"The process engages all the hidden forces of economic law on the side of destruction, and does it in a manner which not one man in a million is able to diagnose."
Why do governments like an inflationary system? Because it allows them to spend more money than they earn in tax revenues. In our version of the system, this is done by financial borrowing first (rather than literal "printing"), with the visible inflation following years later, making it difficult for the people to connect cause with effect.
In other words, instead of taxing you right now to spend right now, they tax you (and your children) later for today's spending, thinking you won't notice. The "tax" comes in the form of decreased purchasing power of your money, so it never has to be debated or pass through congress. This scam usually works!
"It is my view that what is important is cutting government spending, however spending is financed," believed Milton Friedman, the other most influential economist of the 20th century. "A so-called deficit is a disguised and hidden form of taxation. The real burden on the public is what government spends (and mandates others to spend)."
The government lies about inflation to make it appear like they are doing a better job than they really are. Here's how they do it.
First, the main inflation measure, the Consumer Price Index (CPI), is heavily manipulated. Among the manipulations are "hedonic adjustments", which mean the government assumes your computer is only half as expensive if becomes twice as fast; "substitution effect" assumptions, which means the government assumes there is no change in costs if steak becomes so expensive that you have to switch to hamburger; and selective weighting, through which major expenditures like health care are grossly under-represented.
Focus is then diverted from the CPI to the "core" CPI, which leaves out food and energy, for no good reason. Nowadays, this is causing the "core" CPI to look increasingly ridiculous.
If the government/Fed don't like the CPI, they use something called the "PCE", which is even lower, and prefer the "core PCE", which is even lower than that. The PCE, not the CPI, is used to calculate GDP (the nation's supposed productivity), leading to gross distortions of that number.
The government also pretends that asset bubbles (such as in stocks or house prices) aren't inflation. The problem with that logic is that when asset bubbles "pop", much of the money pours out of the effected markets and becomes good old goods and services inflation, showing up in the CPI.
This is happening right now (2008), in a big way.
If you believe the US Postal Service, costs have gone up about 5.5% a year from 1980-2006. But if you believe the Bureau of Labor Statistics (BLS), which calculates the CPI, costs only went up 3.2% over that time period. If the 5.5% number (which is based on USPS expenses, as represented by first-class postage) is right, that means that pensioners (people on social security) are being underpaid by at least 42%. In reality, the situation is likely even more extreme, given all the other points mentioned above.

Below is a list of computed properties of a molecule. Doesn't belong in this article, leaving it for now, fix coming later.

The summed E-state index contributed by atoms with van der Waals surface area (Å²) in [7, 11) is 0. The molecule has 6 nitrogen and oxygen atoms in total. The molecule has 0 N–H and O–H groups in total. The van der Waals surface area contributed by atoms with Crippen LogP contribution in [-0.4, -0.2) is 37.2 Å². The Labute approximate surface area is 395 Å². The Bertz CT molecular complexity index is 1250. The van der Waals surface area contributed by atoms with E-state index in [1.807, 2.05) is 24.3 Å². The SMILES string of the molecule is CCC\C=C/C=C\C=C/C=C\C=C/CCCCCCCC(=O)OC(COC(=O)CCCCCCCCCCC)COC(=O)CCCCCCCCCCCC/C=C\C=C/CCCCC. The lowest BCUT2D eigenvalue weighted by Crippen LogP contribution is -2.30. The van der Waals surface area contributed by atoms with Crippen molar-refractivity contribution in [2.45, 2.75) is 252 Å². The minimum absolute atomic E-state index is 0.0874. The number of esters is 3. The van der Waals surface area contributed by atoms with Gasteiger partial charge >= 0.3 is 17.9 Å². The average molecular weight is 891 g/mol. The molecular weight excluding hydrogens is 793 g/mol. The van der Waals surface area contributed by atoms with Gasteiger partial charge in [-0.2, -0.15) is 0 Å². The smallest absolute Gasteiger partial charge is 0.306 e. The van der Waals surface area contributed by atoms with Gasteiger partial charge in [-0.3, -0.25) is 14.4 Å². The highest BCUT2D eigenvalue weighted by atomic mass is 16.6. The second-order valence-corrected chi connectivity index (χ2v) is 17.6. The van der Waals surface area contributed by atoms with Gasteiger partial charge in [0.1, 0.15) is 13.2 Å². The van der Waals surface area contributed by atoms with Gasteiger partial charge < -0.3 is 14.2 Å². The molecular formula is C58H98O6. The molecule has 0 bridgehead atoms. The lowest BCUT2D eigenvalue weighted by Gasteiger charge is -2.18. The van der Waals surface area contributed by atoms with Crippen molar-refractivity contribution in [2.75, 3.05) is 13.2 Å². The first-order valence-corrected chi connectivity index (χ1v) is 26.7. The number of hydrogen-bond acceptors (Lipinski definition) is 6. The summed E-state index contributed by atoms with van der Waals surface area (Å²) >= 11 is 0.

How can inflation be avoided? The answer is simple: sound money – money backed by something with real, constant value, just like we used to have before the Fed. Historically, that "something" was Gold and silver, in the form of notes exchangeable for them, and also usually coins made specifically of them, which have intrinsic value.
In fact, only sound money can really claim to be "money", because one of the main attributes of money is that it retains its value! Paper money (also called "fiat") is actually only currency – good only for one-off exchange. It is backed by nothing (except promises to provide future paper money).
The only way this crazy fiat money system could have been put in place over honest, hardworking Americans is deception. While our current pure-fiat Federal Reserve Notes started being issued in 1914, Gold and silver-backed Treasury notes were not withdrawn until later (1933, and 1964, with the last silver certificates accepted for exchange in 1968. The last coinage containing silver was in 1964).
So the sound money system was gradually phased out, with the American public playing the role of the proverbial "frog boiling in water".
The kind of sound money we used to have. Compare the wording to a Dollar from your wallet.
Sound money with Gold and silver is the system that always arises naturally—unless government forces and fools people into accepting their paper promises along with the demon of inflation. After all, would you knowingly accept a piece of paper and a promise (for more pieces of paper) from a politician or a slick Wall Street banker in exchange for real goods or services...unless someone was forcing you to do so at gun point?
We didn't think so.
And while you may have to accept fiat money (currency) in payment for work or trade right now due to the law, they can't make you use the stuff for savings. Luckily, you can put your money into Gold and silver. Ownership of Gold was re-legalized for Americans in 1974 (FDR "took the right away" in 1933 to help impose paper money.